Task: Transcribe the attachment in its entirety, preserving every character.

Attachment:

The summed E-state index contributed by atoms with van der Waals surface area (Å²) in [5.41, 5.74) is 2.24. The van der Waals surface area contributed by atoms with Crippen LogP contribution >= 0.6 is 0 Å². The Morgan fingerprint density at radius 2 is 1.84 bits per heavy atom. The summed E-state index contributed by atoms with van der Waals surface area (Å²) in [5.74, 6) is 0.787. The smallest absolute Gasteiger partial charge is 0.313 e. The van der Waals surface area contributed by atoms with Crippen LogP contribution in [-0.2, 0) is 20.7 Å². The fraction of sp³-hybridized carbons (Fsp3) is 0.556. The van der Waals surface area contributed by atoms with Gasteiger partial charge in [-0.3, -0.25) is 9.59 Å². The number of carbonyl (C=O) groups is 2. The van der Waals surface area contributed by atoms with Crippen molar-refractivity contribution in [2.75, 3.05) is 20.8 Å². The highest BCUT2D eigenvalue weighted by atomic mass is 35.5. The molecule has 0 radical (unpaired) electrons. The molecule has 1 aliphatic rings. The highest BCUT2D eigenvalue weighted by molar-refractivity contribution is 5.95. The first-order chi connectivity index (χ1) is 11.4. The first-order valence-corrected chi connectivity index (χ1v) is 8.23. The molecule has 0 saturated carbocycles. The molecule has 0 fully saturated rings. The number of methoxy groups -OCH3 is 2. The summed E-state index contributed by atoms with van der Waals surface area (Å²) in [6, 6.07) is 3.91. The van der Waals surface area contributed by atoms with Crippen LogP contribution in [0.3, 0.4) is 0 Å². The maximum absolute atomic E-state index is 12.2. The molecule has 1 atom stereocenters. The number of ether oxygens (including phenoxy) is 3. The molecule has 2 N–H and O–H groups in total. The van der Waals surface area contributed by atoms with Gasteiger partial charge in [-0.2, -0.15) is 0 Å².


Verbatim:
The summed E-state index contributed by atoms with van der Waals surface area (Å²) in [5.41, 5.74) is 2.24. The van der Waals surface area contributed by atoms with Crippen LogP contribution >= 0.6 is 0 Å². The Morgan fingerprint density at radius 2 is 1.84 bits per heavy atom. The summed E-state index contributed by atoms with van der Waals surface area (Å²) in [5.74, 6) is 0.787. The smallest absolute Gasteiger partial charge is 0.313 e. The van der Waals surface area contributed by atoms with Crippen LogP contribution in [-0.2, 0) is 20.7 Å². The fraction of sp³-hybridized carbons (Fsp3) is 0.556. The van der Waals surface area contributed by atoms with Gasteiger partial charge in [-0.3, -0.25) is 9.59 Å². The number of carbonyl (C=O) groups is 2. The van der Waals surface area contributed by atoms with Crippen molar-refractivity contribution in [2.75, 3.05) is 20.8 Å². The highest BCUT2D eigenvalue weighted by atomic mass is 35.5. The molecule has 0 radical (unpaired) electrons. The molecule has 1 aliphatic rings. The highest BCUT2D eigenvalue weighted by molar-refractivity contribution is 5.95. The first-order chi connectivity index (χ1) is 11.4. The first-order valence-corrected chi connectivity index (χ1v) is 8.23. The molecule has 0 saturated carbocycles. The molecule has 0 fully saturated rings. The number of methoxy groups -OCH3 is 2. The summed E-state index contributed by atoms with van der Waals surface area (Å²) in [6, 6.07) is 3.91. The van der Waals surface area contributed by atoms with Crippen LogP contribution in [0.3, 0.4) is 0 Å². The maximum absolute atomic E-state index is 12.2. The molecule has 1 atom stereocenters. The number of ether oxygens (including phenoxy) is 3. The molecule has 2 N–H and O–H groups in total. The van der Waals surface area contributed by atoms with Gasteiger partial charge in [-0.2, -0.15) is 0 Å².